Surfing with Ed on the Internet…

by Ed Swires-Hennessy, Local Government Data Unit - Wales

Ed continues his appraisals of different national Web Sites to stimulate use of the Internet, share best practice and encourage debate.

Much closer to home this month for a visit just across the channel - to France. Official statistics are presented by two main organisations: the INSEE – National Institute for Statistics and Economic Studies (http://www.insee.fr/en/home/home_page.asp ) and the INED - National institute of Demographic Studies (http://www.ined.fr/englishversion/index.html ).  Both organisations have bilingual French / English sites though the INSEE site deals with the issue more appropriately, admitting that some of the information is only provided in French and indicating such documents differently: this marking is, however, not complete and at lower levels than the home page I was occasionally faced with a French version.

The first point on the INSEE home page is that practically every piece of text is hyperlinked – despite the three different colours employed. At lower levels even black text can be hyperlinked – adding confusion to the user. The three major headings in the centre of the page are actually database links, returning lists of products classified to these headings. Using the link ‘France facts and figures’ returned 791 documents, four of the first 20 being in French. Each of the links takes the user to a brief summary of the document and gives the user an option to download the whole document (with size shown in Kb). My real investigation is for the ‘In brief’ section which, to be fair, is in the list of topics below the major heading on the home page but also on the left-hand navigation when this page is open. The link takes one to an intermediate page – essentially warning that the user is about to download a file of almost 900k: the file is a pure PDF version of the physical publication. The data in the PDF file was very difficult to read – even with an excellent screen and increasing the size to 115%. Why are these tables not available in HTML tables for the user to use the data instead of re-keying?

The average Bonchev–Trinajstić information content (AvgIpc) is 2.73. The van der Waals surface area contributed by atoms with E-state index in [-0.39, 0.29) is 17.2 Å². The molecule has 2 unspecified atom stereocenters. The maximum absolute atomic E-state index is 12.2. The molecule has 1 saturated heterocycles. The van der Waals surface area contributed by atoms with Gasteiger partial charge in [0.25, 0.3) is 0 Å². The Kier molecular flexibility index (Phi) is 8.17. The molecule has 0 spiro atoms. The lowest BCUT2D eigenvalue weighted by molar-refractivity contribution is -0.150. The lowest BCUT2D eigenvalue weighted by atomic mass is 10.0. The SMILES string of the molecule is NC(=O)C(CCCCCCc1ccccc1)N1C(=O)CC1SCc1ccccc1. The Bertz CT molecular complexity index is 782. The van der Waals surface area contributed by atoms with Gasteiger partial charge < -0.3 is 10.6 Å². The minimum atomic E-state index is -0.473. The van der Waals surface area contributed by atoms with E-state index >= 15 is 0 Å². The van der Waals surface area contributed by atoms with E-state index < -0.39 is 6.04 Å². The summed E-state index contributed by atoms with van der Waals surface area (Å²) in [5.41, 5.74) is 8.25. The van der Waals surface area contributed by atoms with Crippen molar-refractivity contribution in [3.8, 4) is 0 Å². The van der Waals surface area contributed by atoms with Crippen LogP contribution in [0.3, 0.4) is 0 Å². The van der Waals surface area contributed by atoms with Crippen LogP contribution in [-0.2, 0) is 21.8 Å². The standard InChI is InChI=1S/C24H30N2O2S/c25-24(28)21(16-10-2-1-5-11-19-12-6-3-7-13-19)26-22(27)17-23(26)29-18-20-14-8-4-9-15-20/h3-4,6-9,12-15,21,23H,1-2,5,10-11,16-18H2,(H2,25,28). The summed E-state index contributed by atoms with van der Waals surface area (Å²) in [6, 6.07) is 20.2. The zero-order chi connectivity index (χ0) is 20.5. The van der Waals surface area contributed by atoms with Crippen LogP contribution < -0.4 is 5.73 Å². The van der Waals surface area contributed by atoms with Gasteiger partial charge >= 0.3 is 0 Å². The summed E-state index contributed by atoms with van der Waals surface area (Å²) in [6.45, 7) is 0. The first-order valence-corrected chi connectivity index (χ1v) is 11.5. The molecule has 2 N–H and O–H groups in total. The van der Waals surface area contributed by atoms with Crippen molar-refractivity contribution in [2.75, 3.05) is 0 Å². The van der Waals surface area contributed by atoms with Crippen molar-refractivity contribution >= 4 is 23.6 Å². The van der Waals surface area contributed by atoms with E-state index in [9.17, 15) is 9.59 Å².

From the left-hand navigation I went to look at ‘Upcoming events’ which returned a page called both ‘Full Agenda’ in the navigation and ‘Full schedule’ on the page header. Some of the publication dates had passed when I visited the site but the information was static and not hyperlinked to the published document. Following the link from this page to the ‘Main Indicators’ (left-hand navigation), a list of the indicator publication dates for the previous month and the next three is given: however, on the left hand side of the table, some of the entries are in blue – and are hyperlinked to a summary of the last publication of the relevant index. At the top of the indicators page is a note about the 24 pages of information available through a PDF file – without a size indication: it is almost 4 Mb – and because it is in PDF format is practically unusable by the user. What is more, it is very difficult to read, defeating both objects of provision (reading and using data). At the top of the page is a link to the ‘Euro indicators’ in white on red (all text like this is not hyperlinked) that takes the user straight to the Eurostat site.

The best aspect of this site is the availability of short product descriptions before having to download the full documents. Some attention needs to be given to the usefulness of some of the products in their current PDF format and the navigation on the site.

This review was undertaken using Internet Explorer version 5.50 on 5 September at 14.00 hrs GMT using a 2 Mbit link to the Internet on a Pentium 4 1.7 GHz machine.

Please send and comments and suggestions for sites to review to

Ed.Swires-Hennessy@lgdu-wales.gov.uk